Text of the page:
THE GOOD LIAR – Review by Susan Granger

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In their first film together, Helen Mirren and Ian McKellen match wits in a clever crime caper, set in London.

Widowed Betty McLeish (Mirren) is a retired Oxford professor with $3.6 million in assets and no idea how to invest her money. Tweedy, chivalrous Roy (McKellen) Courtnay is the professional con man she meets via an on-line service called Distinctive Dating.

Initially suspicious of one another, both use pseudonyms which are soon discarded as they realize they’re both looking for companionship and begin meeting regularly.

But when he’s not with Betty, scheming Roy and his partner-in-crime Vincent (Jim Carter) are planning to swindle a pair of businessmen (Mark Lewis, Stefan Kalipha) in a bogus offshore investment scheme.

One evening, when the restaurant at which they planned to meet is closed, genial Betty graciously invites Roy to her small suburban home where he meets Betty’s grown grandson Steven (Russell Tovey), who is writing a dissertation on Nazi architect Albert Speer.

As time passes, Roy introduces gullible Betty to Vincent, posing as his ‘accountant and financial planner,’ who suggests that she and Roy combine their assets. They’re both delighted at what an easy ‘mark’ Betty seems to be.

But then Betty insists that she and Roy go on a European vacation, stopping in Berlin, where Steven has been studying ‘40s Germany. That’s where unexpected revelations and unpredictable complications arise.

Adapted by Jeffrey Hatcher (“Mr. Holmes”) from Nicholas Searle’s 2016 novel and directed by Bill Condon (“Gods and Monsters,” “Kinsey”), punctuated by Carter Burwell’s menacing score, it’s deceptively diabolical, leaving the audience to wonder who can be trusted and who can’t.

What makes this subtle cat-and-mouse game work are the combined talents of Helen Mirren and Ian McKellen, who play off each other with staggering finesse despite the film’s shaky credibility.

On the Granger Movie Gauge of 1 to 10, “The Good Liar” is a slyly sophisticated 6 – revolving around sociopathic vengeance. in assets and no idea how to invest her money. Tweedy, chivalrous Roy (McKellen) Courtnay is the professional con man she meets via an on-line service called Distinctive Dating.

Initially suspicious of one another, both use pseudonyms which are soon discarded as they realize they’re both looking for companionship and begin meeting regularly.

But when he’s not with Betty, scheming Roy and his partner-in-crime Vincent (Jim Carter) are planning to swindle a pair of businessmen (Mark Lewis, Stefan Kalipha) in a bogus offshore investment scheme.

One evening, when the restaurant at which they planned to meet is closed, genial Betty graciously invites Roy to her small suburban home where he meets Betty’s grown grandson Steven (Russell Tovey), who is writing a dissertation on Nazi architect Albert Speer.

As time passes, Roy introduces gullible Betty to Vincent, posing as his ‘accountant and financial planner,’ who suggests that she and Roy combine their assets. They’re both delighted at what an easy ‘mark’ Betty seems to be.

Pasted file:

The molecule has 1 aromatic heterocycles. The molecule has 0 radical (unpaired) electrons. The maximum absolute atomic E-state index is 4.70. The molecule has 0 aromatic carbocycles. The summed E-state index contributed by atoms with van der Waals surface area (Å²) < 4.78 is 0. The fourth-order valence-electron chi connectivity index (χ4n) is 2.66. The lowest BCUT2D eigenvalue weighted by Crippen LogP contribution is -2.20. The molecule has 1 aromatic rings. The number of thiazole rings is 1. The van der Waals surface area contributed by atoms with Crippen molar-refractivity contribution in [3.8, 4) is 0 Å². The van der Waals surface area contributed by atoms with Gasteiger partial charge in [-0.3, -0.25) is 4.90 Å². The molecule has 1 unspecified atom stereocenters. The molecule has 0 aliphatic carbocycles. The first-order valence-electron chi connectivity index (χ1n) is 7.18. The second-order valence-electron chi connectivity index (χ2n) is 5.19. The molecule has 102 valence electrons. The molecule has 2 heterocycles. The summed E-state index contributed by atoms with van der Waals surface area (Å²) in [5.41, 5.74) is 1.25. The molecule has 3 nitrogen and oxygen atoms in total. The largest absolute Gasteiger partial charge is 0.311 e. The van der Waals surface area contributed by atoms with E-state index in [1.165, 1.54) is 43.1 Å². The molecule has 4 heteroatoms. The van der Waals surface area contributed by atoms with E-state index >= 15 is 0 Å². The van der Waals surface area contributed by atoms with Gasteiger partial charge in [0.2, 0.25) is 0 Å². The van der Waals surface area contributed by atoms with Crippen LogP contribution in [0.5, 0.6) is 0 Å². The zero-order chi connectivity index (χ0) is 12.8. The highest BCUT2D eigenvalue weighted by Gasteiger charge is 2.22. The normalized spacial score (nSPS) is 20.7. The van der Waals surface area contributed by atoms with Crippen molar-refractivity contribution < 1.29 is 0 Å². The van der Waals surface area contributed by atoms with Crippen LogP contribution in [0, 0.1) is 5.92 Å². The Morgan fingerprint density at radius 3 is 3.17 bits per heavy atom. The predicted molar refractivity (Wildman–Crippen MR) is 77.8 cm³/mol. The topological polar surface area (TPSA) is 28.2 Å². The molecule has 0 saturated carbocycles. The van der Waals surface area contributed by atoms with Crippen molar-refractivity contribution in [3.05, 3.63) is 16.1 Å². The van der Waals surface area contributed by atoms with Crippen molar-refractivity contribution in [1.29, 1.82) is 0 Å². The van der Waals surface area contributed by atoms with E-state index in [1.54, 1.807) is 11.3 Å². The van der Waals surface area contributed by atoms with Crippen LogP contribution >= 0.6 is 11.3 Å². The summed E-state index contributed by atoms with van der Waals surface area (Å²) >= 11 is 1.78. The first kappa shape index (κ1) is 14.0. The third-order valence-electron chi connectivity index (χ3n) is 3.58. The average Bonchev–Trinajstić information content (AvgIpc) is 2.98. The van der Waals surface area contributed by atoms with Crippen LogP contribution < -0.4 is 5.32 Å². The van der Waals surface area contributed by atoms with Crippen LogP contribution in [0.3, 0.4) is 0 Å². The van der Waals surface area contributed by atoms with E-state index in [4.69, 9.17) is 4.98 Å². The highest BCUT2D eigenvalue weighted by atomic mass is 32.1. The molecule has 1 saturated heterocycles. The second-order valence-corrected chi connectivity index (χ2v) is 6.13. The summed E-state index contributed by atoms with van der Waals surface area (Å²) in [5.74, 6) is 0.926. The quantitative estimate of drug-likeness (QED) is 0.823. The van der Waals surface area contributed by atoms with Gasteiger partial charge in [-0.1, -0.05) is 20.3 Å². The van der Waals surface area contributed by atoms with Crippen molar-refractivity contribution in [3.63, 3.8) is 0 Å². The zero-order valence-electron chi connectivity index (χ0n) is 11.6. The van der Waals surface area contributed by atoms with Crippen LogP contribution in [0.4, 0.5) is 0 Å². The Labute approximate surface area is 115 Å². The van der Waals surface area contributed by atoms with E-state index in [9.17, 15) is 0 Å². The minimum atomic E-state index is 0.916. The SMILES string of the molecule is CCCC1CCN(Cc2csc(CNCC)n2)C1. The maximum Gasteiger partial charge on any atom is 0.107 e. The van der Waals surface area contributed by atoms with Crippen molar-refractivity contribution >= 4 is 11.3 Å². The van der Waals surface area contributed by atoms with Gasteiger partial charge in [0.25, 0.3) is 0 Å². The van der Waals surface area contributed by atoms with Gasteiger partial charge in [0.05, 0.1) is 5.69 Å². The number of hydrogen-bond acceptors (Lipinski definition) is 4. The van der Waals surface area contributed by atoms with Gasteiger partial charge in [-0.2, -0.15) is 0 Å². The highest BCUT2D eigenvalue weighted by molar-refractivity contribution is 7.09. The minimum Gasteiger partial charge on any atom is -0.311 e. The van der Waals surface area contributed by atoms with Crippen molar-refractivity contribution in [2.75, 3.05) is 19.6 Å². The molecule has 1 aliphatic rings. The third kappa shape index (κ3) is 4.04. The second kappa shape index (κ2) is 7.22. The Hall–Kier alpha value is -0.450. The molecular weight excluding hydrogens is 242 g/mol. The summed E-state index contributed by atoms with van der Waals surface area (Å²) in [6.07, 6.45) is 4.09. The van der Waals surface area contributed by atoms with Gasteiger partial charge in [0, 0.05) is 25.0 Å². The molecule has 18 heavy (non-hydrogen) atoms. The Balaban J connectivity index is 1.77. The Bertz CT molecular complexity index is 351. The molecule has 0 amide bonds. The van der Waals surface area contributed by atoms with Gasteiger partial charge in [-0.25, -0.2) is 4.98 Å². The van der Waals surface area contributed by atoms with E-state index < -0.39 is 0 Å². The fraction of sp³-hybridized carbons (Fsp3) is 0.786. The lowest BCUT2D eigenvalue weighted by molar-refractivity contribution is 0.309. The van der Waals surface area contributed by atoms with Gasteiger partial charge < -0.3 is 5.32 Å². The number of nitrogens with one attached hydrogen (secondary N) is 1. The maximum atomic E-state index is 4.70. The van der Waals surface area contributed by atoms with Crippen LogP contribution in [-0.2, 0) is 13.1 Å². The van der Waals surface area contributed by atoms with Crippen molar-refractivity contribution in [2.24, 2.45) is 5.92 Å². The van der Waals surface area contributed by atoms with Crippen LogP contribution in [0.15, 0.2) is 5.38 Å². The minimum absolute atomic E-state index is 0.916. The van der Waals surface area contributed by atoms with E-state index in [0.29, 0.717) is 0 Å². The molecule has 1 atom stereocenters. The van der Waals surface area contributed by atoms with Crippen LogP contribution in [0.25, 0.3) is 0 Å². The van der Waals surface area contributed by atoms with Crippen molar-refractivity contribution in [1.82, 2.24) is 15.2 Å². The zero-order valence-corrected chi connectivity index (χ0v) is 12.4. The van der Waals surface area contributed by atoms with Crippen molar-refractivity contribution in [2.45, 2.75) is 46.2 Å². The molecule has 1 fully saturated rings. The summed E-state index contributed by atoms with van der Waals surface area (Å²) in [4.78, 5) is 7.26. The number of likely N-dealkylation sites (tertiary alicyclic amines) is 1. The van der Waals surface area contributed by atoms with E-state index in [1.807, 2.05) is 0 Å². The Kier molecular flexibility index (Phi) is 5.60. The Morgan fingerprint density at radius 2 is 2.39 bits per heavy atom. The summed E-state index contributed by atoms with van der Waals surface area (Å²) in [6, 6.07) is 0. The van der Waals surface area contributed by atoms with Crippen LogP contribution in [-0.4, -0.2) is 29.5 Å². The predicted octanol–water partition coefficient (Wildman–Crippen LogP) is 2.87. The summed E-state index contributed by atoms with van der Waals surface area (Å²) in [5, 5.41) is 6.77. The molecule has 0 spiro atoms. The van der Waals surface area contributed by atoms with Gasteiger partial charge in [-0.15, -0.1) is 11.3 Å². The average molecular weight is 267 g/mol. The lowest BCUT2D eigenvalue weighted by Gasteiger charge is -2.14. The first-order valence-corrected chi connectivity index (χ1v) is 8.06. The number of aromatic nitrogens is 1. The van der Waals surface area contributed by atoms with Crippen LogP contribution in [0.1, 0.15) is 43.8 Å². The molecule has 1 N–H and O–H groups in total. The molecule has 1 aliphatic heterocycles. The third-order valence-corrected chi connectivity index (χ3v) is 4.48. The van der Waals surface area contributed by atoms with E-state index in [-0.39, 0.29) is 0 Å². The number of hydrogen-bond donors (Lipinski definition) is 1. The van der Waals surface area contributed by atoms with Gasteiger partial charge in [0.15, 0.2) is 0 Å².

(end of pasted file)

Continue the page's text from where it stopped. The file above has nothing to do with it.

But then Betty insists that she and Roy go on a European vacation, stopping in Berlin, where Steven has been studying ‘40s Germany. That’s where unexpected revelations and unpredictable complications arise.

Adapted by Jeffrey Hatcher (“Mr. Holmes”) from Nicholas Searle’s 2016 novel and directed by Bill Condon (“Gods and Monsters,” “Kinsey”), punctuated by Carter Burwell’s menacing score, it’s deceptively diabolical, leaving the audience to wonder who can be trusted and who can’t.

What makes this subtle cat-and-mouse game work are the combined talents of Helen Mirren and Ian McKellen, who play off each other with staggering finesse despite the film’s shaky credibility.

On the Granger Movie Gauge of 1 to 10, “The Good Liar” is a slyly sophisticated 6 – revolving around sociopathic vengeance.

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Susan Granger

Susan Granger is a product of Hollywood. Her natural father, S. Sylvan Simon, was a director and producer at R.K.O., M.G.M. and Columbia Pictures; her adoptive father, Armand Deutsch, produced movies at M.G.M. As a child, Susan appeared in movies with Abbott & Costello, Red Skelton, Lucille Ball, Margaret O'Brien and Lassie. She attended Mills College in California, studying journalism with Pierre Salinger, and graduated from the University of Pennsylvania, Phi Beta Kappa, with highest honors in journalism. During her adult life, Susan has been on radio and television as an anchorwoman and movie/drama critic. Her newspaper reviews have been syndicated around the world, and she has appeared on American Movie Classics cable television. In addition, her celebrity interviews and articles have been published in REDBOOK, PLAYBOY, FAMILY CIRCLE, COSMOPOLITAN, WORKING WOMAN and THE NEW YORK TIMES, as well as in PARIS MATCH, ELLE, HELLO, CARIBBEAN WORLD, ISLAND LIFE, MACO DESTINATIONS, NEWS LIMITED NEWSPAPERS (Australia), UK DAILY MAIL, UK SUNDAY MIRROR, DS (France), LA REPUBBLICA (Italy), BUNTE (Germany), VIP TRAVELLER (Krisworld) and many other international publications through SSG Syndicate. Susan also lectures on the "Magic and Mythology of Hollywood" and "Don't Take It Personally: Conquering Criticism and other Survival Skills," originally published on tape by Dove Audio.